The central character here (and essentially the Sigourney weaver of the comic) is Machiko Noguchi, the Chigusa Corporation's administrator. She begins the story as the corporate boss in a business suit, completely detached and aloof from the planet and workers she has been sent to preside over. Noguchi can't seem to put her stamp on Ryushi and make any connection to the ranchers but all of this changes when the Aliens and Predators arrive. Noguchi helps to save the life of a Predator named Broken Tusk and is given the mark of his clan out of respect. She becomes an action heroine. So the Predators now treat her with respect and she becomes like an adopted Predator, living with them and becoming a part of their hunting expeditions. Noguchi has a story arc that makes Halo Jones look like Thora Hird. Further story arcs involve the investigation of the loss of the colony on Ryushi by soldiers from Earth and a stand-off with the Predators results with Noguchi caught in the middle between her adopted race and her true species. The comic is not Alan Moore n terms of subtext and depth but it does quite a nice job of introducing some interesting themes about loyalty and what it means to be human. The art in the first part of the story seems very old fashioned (it becomes much glossier and more modern feeling in later arcs) but I never really disliked any of it. There is a nice splash page in particular of a desert scene on the colony, the two suns high in the sky and the skeleton of a rhynth sitting on rocks. Some of the architecture of the colony is a nice riff on James Cameron's Aliens. The Aliens vs Predator action - when it finally arrives - is a lot of fun.
The Predator shuttle making its ay through the atmosphere of the colony to deliver its deadly payload it is done in an entertaining three panel down the page format with splodgy yellow vapour trails adding a pleasantly psychedelic tint to the page. The sun baked location (in contrast to the cold metallic spaceships and dark corridors of the films) One of the things I actually liked most of all here was a black and white prologue of the Predators leaving Alien eggs on a planet (where the curious wildlife soons falls victim to the facehuggers) and then returning to hunt Aliens in what appears to be a giant swamp. They even have what looks to be a younger Predator with them being taught the rules of the hunt. The whole sequence (which lasts for several pages) is juxtaposed with bored computer programmers on Ryushi sitting in a control bored and pondering how their job is one that anyone could do. They don't really feel alive or do something that gets their heart pumping and go into something of a rant against technology. One of the most interesting things about this comic I think is the way that it provides more background to the Predators and their traditions. They might be intergalactic serial killers who live to kill things but the comic always makes them seem quite noble with their own codes and sense of honour. They are a warrior society where everything revolves around hunting prowess and being the strongest and most determined. One of the best stories here simply involves a Predator hunt and features little or no dialogue.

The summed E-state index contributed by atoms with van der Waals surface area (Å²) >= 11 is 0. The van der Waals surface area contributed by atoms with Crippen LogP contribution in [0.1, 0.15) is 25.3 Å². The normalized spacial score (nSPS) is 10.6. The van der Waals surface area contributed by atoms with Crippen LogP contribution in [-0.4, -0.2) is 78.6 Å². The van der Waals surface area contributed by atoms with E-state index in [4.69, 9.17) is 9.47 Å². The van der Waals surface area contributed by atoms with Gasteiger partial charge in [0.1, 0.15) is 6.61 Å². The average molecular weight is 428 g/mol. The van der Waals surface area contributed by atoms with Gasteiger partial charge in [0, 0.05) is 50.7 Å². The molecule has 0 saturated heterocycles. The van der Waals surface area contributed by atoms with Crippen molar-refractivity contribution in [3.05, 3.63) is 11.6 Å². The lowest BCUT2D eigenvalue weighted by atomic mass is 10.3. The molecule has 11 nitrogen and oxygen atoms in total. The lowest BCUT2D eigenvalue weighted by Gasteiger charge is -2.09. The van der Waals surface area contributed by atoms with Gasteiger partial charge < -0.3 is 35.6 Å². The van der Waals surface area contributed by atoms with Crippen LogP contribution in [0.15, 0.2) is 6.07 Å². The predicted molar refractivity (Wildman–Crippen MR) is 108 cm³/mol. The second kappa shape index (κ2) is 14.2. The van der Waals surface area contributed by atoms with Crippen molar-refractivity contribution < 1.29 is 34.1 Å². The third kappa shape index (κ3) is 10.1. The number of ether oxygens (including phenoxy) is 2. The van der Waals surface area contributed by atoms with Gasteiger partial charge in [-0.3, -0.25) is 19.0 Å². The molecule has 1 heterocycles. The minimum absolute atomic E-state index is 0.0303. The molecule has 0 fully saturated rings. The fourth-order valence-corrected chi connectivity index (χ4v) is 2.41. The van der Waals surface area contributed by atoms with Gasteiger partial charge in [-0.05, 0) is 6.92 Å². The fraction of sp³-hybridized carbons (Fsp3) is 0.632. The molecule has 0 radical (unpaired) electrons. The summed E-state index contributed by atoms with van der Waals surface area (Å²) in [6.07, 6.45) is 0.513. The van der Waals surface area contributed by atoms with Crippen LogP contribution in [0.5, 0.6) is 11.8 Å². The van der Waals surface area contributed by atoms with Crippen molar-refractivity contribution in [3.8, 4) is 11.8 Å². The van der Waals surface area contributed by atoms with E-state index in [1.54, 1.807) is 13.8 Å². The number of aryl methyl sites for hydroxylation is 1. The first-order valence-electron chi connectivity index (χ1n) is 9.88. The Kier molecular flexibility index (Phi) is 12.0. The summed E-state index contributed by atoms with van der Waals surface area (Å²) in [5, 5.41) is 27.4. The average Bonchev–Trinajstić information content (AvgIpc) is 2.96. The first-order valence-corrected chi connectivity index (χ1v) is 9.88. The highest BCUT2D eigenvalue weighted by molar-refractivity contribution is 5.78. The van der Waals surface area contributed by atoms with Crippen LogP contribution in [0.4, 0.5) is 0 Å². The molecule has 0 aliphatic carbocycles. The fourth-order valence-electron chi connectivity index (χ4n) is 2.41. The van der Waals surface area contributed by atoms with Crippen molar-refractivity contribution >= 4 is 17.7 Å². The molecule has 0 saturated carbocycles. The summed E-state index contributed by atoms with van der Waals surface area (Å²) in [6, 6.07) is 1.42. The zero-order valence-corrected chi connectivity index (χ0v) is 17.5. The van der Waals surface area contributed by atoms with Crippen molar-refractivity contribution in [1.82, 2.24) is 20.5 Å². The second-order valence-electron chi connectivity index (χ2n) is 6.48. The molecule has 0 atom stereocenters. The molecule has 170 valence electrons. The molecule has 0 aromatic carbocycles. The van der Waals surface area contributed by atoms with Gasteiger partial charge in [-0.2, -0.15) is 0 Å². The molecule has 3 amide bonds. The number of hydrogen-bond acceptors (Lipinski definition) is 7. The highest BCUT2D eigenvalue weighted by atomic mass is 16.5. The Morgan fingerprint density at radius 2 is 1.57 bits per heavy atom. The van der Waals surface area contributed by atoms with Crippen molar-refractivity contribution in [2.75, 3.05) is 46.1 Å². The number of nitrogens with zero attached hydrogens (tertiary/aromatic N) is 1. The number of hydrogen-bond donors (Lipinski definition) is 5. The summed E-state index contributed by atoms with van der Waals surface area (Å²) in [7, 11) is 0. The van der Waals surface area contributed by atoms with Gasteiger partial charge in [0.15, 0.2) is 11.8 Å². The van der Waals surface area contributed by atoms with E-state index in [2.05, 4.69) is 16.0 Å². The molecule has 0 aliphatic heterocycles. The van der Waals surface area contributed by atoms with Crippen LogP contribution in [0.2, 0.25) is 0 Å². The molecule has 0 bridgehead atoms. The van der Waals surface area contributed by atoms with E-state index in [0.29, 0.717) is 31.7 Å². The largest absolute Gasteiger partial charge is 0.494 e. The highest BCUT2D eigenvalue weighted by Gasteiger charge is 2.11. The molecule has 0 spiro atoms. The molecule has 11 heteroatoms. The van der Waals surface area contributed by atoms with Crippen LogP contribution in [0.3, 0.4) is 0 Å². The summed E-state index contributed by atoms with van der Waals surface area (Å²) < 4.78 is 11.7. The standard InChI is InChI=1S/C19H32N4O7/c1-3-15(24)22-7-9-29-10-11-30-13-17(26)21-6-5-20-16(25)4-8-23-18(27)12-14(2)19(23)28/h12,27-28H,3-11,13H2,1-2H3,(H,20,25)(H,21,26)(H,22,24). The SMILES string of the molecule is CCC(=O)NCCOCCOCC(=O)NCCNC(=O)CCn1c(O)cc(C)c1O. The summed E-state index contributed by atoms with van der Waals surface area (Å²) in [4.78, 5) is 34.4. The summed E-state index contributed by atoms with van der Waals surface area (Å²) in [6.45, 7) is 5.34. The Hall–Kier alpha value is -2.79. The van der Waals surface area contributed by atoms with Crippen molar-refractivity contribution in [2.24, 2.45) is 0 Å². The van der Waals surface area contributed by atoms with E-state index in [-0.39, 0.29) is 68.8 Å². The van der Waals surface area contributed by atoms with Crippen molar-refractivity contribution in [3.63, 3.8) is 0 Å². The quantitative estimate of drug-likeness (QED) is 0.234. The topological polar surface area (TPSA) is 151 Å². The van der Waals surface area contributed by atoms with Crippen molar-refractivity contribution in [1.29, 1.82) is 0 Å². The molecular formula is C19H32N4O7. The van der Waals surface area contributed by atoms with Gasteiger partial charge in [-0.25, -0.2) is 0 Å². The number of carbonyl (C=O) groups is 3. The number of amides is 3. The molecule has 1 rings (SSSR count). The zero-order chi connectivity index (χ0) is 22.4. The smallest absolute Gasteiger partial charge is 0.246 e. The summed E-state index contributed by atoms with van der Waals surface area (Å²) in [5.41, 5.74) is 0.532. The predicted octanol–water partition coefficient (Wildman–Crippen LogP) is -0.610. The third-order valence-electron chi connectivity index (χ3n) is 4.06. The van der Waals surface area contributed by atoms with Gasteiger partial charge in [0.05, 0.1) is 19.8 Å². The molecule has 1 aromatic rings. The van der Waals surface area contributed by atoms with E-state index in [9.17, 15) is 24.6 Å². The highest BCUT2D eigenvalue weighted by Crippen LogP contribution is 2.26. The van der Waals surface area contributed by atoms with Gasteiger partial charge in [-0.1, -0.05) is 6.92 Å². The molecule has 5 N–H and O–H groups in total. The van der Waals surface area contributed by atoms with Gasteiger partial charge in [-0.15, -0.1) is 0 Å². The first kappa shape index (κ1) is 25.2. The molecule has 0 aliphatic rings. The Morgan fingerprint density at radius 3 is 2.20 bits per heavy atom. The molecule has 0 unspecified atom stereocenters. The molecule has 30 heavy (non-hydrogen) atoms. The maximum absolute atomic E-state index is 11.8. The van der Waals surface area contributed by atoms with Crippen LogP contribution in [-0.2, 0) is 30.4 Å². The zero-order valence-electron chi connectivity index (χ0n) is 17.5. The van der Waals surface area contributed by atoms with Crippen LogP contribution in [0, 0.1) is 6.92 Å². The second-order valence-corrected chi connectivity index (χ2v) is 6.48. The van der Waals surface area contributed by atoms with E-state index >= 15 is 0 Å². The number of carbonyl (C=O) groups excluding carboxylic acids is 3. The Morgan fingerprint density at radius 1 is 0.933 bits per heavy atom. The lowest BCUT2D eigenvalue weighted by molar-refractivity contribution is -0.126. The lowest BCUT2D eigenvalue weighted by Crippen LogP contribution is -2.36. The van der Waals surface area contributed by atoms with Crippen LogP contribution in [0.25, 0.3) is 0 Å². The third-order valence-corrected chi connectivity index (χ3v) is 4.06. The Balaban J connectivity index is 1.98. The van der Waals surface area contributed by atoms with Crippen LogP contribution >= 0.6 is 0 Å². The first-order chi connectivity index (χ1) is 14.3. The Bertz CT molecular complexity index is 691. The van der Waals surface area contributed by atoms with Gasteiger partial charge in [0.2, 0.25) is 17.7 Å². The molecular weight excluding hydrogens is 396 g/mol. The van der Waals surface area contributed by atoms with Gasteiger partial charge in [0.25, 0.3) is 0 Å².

Aliens Vs Predator Omnibus Volume 1 is an entertaining read if you are a fan of the characters although it isn't something that sticks in the memory for too long and is something you just enjoy at the time rather than an essential book that you would return to again and again. This is not The League of Extraordinary Gentlemen or The Dark Knight Returns. It isn't as gruesome as you might expect although the language is occasionally a little crude and might be unsuitable for younger readers. This is a decent read but nothing amazing. At the time of writing you can buy this for £16. I'd wait for a much better deal than that to surface.